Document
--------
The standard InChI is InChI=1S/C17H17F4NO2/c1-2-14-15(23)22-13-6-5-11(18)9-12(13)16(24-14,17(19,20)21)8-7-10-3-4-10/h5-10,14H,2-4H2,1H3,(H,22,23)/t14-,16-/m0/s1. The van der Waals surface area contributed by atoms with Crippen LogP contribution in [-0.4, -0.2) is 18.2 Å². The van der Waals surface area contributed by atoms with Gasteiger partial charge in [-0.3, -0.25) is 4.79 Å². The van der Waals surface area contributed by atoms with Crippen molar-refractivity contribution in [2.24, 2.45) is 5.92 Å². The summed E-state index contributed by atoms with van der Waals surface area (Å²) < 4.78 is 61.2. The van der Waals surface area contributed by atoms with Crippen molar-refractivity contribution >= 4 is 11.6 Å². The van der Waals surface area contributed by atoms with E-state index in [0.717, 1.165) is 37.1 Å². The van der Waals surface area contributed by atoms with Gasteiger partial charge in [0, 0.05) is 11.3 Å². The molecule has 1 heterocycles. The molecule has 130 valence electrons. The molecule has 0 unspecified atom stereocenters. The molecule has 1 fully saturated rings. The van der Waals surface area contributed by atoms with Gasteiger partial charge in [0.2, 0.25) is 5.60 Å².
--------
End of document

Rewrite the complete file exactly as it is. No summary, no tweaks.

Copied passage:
The standard InChI is InChI=1S/C17H17F4NO2/c1-2-14-15(23)22-13-6-5-11(18)9-12(13)16(24-14,17(19,20)21)8-7-10-3-4-10/h5-10,14H,2-4H2,1H3,(H,22,23)/t14-,16-/m0/s1. The van der Waals surface area contributed by atoms with Crippen LogP contribution in [-0.4, -0.2) is 18.2 Å². The van der Waals surface area contributed by atoms with Gasteiger partial charge in [-0.3, -0.25) is 4.79 Å². The van der Waals surface area contributed by atoms with Crippen molar-refractivity contribution in [2.24, 2.45) is 5.92 Å². The summed E-state index contributed by atoms with van der Waals surface area (Å²) < 4.78 is 61.2. The van der Waals surface area contributed by atoms with Crippen molar-refractivity contribution >= 4 is 11.6 Å². The van der Waals surface area contributed by atoms with E-state index in [0.717, 1.165) is 37.1 Å². The van der Waals surface area contributed by atoms with Gasteiger partial charge in [0, 0.05) is 11.3 Å². The molecule has 1 heterocycles. The molecule has 130 valence electrons. The molecule has 0 unspecified atom stereocenters. The molecule has 1 fully saturated rings. The van der Waals surface area contributed by atoms with Gasteiger partial charge in [0.2, 0.25) is 5.60 Å².